Samuel Fuller was of course a writer before he became a director, writing books and screenplays following an early career as a New York crime reporter, and I’ve found his deliriously pulp novel Brainquake a fascinating insight into his films- while at the same time, having seen a few of his films now (both written and also those directed) those films also provide an insight into this book. Certainly, there’s elements of Underworld U.S.A. clearly on display here in how it describes the machinations of the criminal underworld which the novel’s chief protagonist, Paul Page works for as a bagman. The woman that Paul betrays his criminal overlords for, Michelle, has clear precedents in some of the strong but desperate women that are seen in the films.
Brainquake was written when his Hollywood career was over, and published (in English, at least), posthumously. My ‘education’ regards Fuller’s filmography is obviously incomplete but I can easily see how this book could be seen as a ‘Greatest Hits’ for Fuller, and parts of this book’s charm is imagining it as one of those brash, larger-than-life black & white noir adventures that I have been watching on Blu-ray of late. That being said, its also clear that while its got many Fuller tropes (for want of a better word) its also a cheeky self-indulgence, Fuller writing things he knew he could never get away with in a film. Even Tarantino would struggle to get away with some of this, but it would be marvellous, now that I consider it, to see him try. Mostly this regards Father Flanagan, a hit man for the Mob who is always dressed as a Catholic priest who nails his victims to walls in the manner of crucifixion, and who mentally pictures all the women he meets as naked. Imagining his scenes in a film with all the actresses alternatively dressed and undressed depending upon us ‘seeing’ the scenes through Flanagan’s eyes, was a major part of the fun of the book.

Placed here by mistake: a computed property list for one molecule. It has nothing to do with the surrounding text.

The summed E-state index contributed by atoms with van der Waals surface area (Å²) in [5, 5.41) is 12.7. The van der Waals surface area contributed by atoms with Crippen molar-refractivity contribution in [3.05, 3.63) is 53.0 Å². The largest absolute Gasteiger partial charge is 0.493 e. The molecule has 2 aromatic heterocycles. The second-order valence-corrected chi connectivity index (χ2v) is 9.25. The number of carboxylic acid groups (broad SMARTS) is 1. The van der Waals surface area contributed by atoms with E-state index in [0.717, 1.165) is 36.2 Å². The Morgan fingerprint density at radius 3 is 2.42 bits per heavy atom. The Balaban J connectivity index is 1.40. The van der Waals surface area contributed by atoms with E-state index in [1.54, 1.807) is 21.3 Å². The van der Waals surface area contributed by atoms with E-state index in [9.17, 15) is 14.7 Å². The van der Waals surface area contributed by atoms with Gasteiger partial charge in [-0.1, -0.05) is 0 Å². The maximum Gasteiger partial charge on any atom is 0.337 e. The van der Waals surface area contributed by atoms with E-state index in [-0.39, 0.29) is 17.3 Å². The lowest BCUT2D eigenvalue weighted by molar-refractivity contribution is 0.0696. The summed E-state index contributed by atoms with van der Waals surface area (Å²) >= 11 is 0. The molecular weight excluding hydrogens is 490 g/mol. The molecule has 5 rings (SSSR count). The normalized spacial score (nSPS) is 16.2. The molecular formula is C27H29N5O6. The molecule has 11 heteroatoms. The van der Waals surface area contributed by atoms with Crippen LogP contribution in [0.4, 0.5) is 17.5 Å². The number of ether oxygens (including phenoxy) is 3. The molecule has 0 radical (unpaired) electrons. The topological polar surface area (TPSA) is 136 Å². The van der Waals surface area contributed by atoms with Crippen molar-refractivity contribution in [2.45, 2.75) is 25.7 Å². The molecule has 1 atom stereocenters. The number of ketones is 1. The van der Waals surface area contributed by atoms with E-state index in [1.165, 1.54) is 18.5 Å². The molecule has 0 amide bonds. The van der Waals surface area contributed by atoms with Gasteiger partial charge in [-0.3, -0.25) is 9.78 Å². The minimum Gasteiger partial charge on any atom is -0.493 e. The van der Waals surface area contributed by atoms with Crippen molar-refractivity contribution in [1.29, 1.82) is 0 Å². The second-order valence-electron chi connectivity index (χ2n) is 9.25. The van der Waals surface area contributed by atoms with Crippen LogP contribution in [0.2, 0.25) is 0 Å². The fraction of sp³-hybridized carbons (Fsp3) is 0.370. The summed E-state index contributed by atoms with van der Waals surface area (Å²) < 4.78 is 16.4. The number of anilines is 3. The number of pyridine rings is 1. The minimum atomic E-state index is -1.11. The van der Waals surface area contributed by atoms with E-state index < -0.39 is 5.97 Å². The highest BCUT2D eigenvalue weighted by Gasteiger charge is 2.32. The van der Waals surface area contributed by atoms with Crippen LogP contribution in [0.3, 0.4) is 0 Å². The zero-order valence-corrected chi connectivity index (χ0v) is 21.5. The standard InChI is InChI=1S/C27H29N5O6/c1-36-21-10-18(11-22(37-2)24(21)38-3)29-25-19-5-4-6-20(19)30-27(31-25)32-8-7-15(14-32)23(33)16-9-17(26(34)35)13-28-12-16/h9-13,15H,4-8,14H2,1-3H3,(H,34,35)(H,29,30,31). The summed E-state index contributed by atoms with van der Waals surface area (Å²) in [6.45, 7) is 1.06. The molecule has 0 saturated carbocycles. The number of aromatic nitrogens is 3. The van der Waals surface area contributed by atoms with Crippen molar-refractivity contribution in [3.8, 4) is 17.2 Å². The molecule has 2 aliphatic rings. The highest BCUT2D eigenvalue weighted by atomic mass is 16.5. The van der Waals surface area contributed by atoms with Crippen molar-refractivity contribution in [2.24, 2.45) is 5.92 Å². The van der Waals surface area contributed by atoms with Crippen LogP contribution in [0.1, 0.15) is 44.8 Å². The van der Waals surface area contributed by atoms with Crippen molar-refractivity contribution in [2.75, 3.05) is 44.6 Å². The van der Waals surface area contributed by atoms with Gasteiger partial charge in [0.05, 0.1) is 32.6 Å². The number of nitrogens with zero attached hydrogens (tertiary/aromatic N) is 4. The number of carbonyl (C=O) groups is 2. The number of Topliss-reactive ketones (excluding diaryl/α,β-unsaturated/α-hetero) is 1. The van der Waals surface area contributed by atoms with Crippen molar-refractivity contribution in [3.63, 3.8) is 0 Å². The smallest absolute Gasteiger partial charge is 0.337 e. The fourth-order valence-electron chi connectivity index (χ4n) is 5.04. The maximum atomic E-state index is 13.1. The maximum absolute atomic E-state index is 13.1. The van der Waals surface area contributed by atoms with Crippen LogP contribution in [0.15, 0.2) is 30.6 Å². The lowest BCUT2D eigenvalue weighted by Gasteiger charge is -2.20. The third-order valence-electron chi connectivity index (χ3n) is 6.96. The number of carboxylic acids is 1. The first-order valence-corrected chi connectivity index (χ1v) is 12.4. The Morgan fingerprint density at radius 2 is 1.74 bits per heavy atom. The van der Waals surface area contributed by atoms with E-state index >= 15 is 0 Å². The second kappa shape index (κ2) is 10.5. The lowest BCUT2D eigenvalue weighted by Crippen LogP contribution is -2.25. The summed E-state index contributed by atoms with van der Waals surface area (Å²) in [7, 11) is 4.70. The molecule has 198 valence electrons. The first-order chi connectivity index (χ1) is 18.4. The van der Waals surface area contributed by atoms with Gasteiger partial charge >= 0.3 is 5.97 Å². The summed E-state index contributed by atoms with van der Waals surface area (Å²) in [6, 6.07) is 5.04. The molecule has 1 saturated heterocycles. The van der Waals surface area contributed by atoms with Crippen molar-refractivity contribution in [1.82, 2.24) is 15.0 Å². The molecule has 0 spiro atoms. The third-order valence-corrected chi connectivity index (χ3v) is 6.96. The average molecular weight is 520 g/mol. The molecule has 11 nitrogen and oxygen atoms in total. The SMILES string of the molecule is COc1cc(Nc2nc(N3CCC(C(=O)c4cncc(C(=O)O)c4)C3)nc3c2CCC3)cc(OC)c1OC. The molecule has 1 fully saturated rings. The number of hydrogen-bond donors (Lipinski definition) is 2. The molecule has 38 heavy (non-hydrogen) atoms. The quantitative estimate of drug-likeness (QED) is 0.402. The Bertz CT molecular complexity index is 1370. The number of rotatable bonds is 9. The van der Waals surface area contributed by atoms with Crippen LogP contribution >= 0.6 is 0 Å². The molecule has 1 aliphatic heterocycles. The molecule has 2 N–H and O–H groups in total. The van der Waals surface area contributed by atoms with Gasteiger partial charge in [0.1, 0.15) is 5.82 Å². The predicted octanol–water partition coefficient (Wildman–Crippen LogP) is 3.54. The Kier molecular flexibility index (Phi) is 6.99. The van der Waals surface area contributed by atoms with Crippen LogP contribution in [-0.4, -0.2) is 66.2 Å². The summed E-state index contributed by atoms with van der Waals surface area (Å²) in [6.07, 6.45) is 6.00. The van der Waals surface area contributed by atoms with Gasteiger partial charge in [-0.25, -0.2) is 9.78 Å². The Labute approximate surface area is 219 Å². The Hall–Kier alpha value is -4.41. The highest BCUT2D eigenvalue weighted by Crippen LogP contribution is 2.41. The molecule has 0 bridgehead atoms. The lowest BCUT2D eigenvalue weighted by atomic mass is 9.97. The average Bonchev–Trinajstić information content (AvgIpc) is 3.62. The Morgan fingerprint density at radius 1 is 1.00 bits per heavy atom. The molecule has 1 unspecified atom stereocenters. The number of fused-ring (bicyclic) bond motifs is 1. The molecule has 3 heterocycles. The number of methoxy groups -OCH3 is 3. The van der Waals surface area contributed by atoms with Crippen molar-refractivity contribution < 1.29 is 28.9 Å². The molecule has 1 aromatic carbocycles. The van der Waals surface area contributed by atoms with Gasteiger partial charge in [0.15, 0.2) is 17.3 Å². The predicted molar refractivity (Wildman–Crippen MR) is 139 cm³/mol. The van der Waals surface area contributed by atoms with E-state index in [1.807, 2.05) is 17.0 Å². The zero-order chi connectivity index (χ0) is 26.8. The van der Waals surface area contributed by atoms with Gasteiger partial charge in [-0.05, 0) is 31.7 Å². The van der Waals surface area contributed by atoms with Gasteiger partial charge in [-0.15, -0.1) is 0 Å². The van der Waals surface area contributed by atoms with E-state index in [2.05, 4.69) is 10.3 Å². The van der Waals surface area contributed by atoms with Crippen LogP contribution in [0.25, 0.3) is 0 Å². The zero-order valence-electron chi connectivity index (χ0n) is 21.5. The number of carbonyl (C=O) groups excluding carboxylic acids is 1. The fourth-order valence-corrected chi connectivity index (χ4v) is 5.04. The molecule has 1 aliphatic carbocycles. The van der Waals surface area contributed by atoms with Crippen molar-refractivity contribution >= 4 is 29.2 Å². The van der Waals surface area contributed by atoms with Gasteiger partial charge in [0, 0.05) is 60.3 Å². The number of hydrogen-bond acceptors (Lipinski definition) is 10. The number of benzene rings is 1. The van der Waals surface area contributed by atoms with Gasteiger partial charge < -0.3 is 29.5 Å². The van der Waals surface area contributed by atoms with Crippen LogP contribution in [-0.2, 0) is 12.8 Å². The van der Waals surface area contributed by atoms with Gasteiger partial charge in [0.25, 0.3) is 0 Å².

Its wild, its crazy, its quite intoxicating; but its absolutely a rollercoaster ride and quite a page-turner. Its definitely a Samuel Fuller book- nobody else could have written it.